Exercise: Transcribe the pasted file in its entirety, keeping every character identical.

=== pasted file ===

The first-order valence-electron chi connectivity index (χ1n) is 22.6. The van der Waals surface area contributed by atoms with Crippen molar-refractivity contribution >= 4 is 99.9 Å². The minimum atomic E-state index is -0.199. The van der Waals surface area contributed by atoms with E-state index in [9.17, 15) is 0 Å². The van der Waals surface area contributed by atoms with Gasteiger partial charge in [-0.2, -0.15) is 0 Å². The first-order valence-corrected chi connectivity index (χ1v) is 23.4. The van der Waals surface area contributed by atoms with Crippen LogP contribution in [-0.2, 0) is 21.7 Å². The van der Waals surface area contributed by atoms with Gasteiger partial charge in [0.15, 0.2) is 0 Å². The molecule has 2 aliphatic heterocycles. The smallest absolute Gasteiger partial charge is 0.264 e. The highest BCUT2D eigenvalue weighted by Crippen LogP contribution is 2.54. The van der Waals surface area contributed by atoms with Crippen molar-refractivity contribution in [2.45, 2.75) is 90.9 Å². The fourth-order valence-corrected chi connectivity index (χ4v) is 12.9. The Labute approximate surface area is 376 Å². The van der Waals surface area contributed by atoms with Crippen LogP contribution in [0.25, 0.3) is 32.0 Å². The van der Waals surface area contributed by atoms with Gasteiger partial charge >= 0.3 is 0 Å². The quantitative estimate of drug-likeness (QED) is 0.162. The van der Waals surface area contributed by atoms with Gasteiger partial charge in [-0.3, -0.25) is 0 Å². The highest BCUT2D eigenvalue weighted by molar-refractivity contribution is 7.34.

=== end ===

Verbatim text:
The first-order valence-electron chi connectivity index (χ1n) is 22.6. The van der Waals surface area contributed by atoms with Crippen molar-refractivity contribution >= 4 is 99.9 Å². The minimum atomic E-state index is -0.199. The van der Waals surface area contributed by atoms with E-state index in [9.17, 15) is 0 Å². The van der Waals surface area contributed by atoms with Gasteiger partial charge in [-0.2, -0.15) is 0 Å². The first-order valence-corrected chi connectivity index (χ1v) is 23.4. The van der Waals surface area contributed by atoms with Crippen LogP contribution in [-0.2, 0) is 21.7 Å². The van der Waals surface area contributed by atoms with Gasteiger partial charge in [0.15, 0.2) is 0 Å². The molecule has 2 aliphatic heterocycles. The smallest absolute Gasteiger partial charge is 0.264 e. The highest BCUT2D eigenvalue weighted by Crippen LogP contribution is 2.54. The van der Waals surface area contributed by atoms with Crippen molar-refractivity contribution in [2.45, 2.75) is 90.9 Å². The fourth-order valence-corrected chi connectivity index (χ4v) is 12.9. The Labute approximate surface area is 376 Å². The van der Waals surface area contributed by atoms with Crippen LogP contribution in [0.25, 0.3) is 32.0 Å². The van der Waals surface area contributed by atoms with Gasteiger partial charge >= 0.3 is 0 Å². The quantitative estimate of drug-likeness (QED) is 0.162. The van der Waals surface area contributed by atoms with Gasteiger partial charge in [-0.3, -0.25) is 0 Å². The highest BCUT2D eigenvalue weighted by molar-refractivity contribution is 7.34.